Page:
Go to main content

Oracle® Solaris 11.4 Linkers and Libraries Guide

Exit Print View

Updated: March 2019
 
 

Section Compression

The SHF_COMPRESSED section flag identifies a section containing compressed data. SHF_COMPRESSED applies only to non-allocable sections, and cannot be used in conjunction with SHF_ALLOC. In addition, SHF_COMPRESSED cannot be applied to sections of type SHT_NOBITS.

Any relocations that must be applied to a compressed section specify offsets to the uncompressed section data. It is therefore necessary to uncompress section data before relocations can be applied. Each compressed section specifies the algorithm independently. Different sections in a given ELF object can employ different compression algorithms.

Compressed sections start with a compression header structure that identifies the compression algorithm.

typedef struct {
        Elf32_Word      ch_type;
        Elf32_Word      ch_size;
        Elf32_Word      ch_addralign;
} Elf32_Chdr;

typedef struct {
        Elf64_Word      ch_type;
        Elf64_Word      ch_reserved;
        Elf64_Xword     ch_size;
        Elf64_Xword     ch_addralign;
} Elf64_Chdr;
ch_type

Specifies the compression algorithm. Supported algorithms and their descriptions are listed in Figure 21, Table 21, ELF Compression Types, ch_type.

ch_size

The size in bytes of the uncompressed data. See sh_size.

ch_addralign

Required alignment for the uncompressed data. See sh_addralign.

The sh_size and sh_addralign fields of the section header for a compressed section reflect the requirements of the compressed section. The ch_size and ch_addralign fields of the compression header provide the corresponding values for the uncompressed data, thereby supplying the values that sh_size and sh_addralign would have if the section had not been compressed.

The layout and interpretation of the data that follows the compression header is specific to each algorithm. This layout may contain algorithm specific parameters and alignment padding in addition to compressed data bytes.

A compression header's ch_type member specifies the compression algorithm employed, as shown in the following table.

Table 21  ELF Compression Types, ch_type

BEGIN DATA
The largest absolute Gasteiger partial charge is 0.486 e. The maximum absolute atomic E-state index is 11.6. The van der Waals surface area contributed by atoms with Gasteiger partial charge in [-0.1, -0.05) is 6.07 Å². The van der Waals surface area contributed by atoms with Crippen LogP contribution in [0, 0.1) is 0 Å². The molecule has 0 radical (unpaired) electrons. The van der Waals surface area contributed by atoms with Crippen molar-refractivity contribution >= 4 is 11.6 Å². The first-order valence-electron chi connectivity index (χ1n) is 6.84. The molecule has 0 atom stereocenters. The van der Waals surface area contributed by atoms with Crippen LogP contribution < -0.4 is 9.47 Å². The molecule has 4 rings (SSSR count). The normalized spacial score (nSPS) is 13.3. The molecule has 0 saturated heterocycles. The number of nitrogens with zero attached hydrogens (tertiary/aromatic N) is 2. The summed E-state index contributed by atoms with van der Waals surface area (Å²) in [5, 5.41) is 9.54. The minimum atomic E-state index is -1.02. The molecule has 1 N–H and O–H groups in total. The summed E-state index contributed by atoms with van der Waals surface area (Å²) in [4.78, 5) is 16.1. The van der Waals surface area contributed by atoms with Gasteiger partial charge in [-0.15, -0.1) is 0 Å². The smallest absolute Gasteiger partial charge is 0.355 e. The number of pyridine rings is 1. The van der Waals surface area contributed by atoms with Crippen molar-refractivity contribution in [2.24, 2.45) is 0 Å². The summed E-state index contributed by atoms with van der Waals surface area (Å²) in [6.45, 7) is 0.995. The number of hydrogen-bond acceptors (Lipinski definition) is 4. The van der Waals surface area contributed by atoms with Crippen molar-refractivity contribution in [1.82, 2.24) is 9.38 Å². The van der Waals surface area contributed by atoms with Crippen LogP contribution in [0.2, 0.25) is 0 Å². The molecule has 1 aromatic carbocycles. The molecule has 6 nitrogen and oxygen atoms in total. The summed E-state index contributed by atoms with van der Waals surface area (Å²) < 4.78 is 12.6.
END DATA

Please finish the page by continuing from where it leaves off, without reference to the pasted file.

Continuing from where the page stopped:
Name
Value
ELFCOMPRESS_ZLIB
1
ELFCOMPRESS_LOOS
0x60000000
ELFCOMPRESS_HIOS
0x6fffffff
ELFCOMPRESS_LOPROC
0x70000000
ELFCOMPRESS_HIPROC
0x7fffffff
ELFCOMPRESS_ZLIB

The section data is compressed with the ZLIB compression algorithm. The compressed ZLIB data bytes begin with the byte immediately following the compression header, and extend to the end of the section. Documentation for ZLIB may be found at http://www.zlib.net/.

ELFCOMPRESS_LOOS - ELFCOMPRESS_HIOS

Values in this inclusive range are reserved for operating system-specific semantics.

ELFCOMPRESS_LOPROC - ELFCOMPRESS_HIPROC

Values in this inclusive range are reserved for processor-specific semantics.

GNU-Style Section Compression

In addition to the compression format discussed previously, the Oracle Solaris link-editor understands an alternative format used by the GNU tool chain. This format does not employ a section flag to indicate compression. Instead, a section name that starts with the .zdebug prefix identifies a section containing compressed data. GNU-style compressed sections start with the following compression header structure.

typedef struct {
        uchar_t         gch_magic[4];
        uchar_t         gch_size[8];
} Chdr_GNU;
gch_magic

A 4-byte magic number identifying the compression algorithm. At this time, only ZLIB compression is supported. The values of gch_magic for ZLIB compression is as listed in Figure 22, Table 22, GNU ZLIB Compression, gch_magic.

gch_size

The size in bytes of the uncompressed data, encoded as a 64-bit ELFDATA2MSB big endian integer value.

Table 22  GNU ZLIB Compression, gch_magic
Name
Value
gch_magic[0]
'Z'
gch_magic[1]
'L'
gch_magic[2]
'I'
gch_magic[3]
'B'